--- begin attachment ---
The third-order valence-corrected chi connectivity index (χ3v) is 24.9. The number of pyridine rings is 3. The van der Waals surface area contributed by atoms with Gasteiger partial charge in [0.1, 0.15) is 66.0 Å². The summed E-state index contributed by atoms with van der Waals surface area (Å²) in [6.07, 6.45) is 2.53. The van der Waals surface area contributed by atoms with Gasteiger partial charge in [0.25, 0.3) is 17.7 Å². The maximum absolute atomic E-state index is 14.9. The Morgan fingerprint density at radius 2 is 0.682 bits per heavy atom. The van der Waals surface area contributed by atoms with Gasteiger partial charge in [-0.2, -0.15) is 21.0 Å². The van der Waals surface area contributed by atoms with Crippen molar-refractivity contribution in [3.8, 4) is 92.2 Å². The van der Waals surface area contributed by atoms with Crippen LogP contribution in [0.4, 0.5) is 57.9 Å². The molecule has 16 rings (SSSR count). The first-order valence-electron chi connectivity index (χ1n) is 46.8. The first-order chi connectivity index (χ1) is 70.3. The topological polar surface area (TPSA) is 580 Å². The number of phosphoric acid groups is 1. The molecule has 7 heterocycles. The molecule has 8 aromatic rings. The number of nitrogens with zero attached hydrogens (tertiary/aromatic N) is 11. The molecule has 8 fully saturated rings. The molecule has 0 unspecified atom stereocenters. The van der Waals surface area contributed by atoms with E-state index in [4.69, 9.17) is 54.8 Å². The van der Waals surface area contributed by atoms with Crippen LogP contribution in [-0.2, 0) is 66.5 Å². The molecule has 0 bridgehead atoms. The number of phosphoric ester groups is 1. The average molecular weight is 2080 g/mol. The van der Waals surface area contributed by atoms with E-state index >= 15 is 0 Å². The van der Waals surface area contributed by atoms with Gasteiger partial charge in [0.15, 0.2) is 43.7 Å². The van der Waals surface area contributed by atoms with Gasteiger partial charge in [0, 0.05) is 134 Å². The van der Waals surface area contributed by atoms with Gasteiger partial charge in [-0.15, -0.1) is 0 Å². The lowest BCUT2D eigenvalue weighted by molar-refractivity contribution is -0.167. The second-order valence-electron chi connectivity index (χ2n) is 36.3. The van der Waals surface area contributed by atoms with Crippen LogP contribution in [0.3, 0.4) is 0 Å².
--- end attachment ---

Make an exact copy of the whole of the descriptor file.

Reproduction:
The third-order valence-corrected chi connectivity index (χ3v) is 24.9. The number of pyridine rings is 3. The van der Waals surface area contributed by atoms with Gasteiger partial charge in [0.1, 0.15) is 66.0 Å². The summed E-state index contributed by atoms with van der Waals surface area (Å²) in [6.07, 6.45) is 2.53. The van der Waals surface area contributed by atoms with Gasteiger partial charge in [0.25, 0.3) is 17.7 Å². The maximum absolute atomic E-state index is 14.9. The Morgan fingerprint density at radius 2 is 0.682 bits per heavy atom. The van der Waals surface area contributed by atoms with Gasteiger partial charge in [-0.2, -0.15) is 21.0 Å². The van der Waals surface area contributed by atoms with Crippen molar-refractivity contribution in [3.8, 4) is 92.2 Å². The van der Waals surface area contributed by atoms with Crippen LogP contribution in [0.4, 0.5) is 57.9 Å². The molecule has 16 rings (SSSR count). The first-order valence-electron chi connectivity index (χ1n) is 46.8. The first-order chi connectivity index (χ1) is 70.3. The topological polar surface area (TPSA) is 580 Å². The number of phosphoric acid groups is 1. The molecule has 7 heterocycles. The molecule has 8 aromatic rings. The number of nitrogens with zero attached hydrogens (tertiary/aromatic N) is 11. The molecule has 8 fully saturated rings. The molecule has 0 unspecified atom stereocenters. The van der Waals surface area contributed by atoms with E-state index in [4.69, 9.17) is 54.8 Å². The van der Waals surface area contributed by atoms with Crippen LogP contribution in [-0.2, 0) is 66.5 Å². The molecule has 0 bridgehead atoms. The number of phosphoric ester groups is 1. The average molecular weight is 2080 g/mol. The van der Waals surface area contributed by atoms with E-state index >= 15 is 0 Å². The van der Waals surface area contributed by atoms with Gasteiger partial charge in [0.15, 0.2) is 43.7 Å². The van der Waals surface area contributed by atoms with Gasteiger partial charge in [0, 0.05) is 134 Å². The van der Waals surface area contributed by atoms with Gasteiger partial charge in [-0.15, -0.1) is 0 Å². The lowest BCUT2D eigenvalue weighted by molar-refractivity contribution is -0.167. The second-order valence-electron chi connectivity index (χ2n) is 36.3. The van der Waals surface area contributed by atoms with Crippen LogP contribution in [0.3, 0.4) is 0 Å².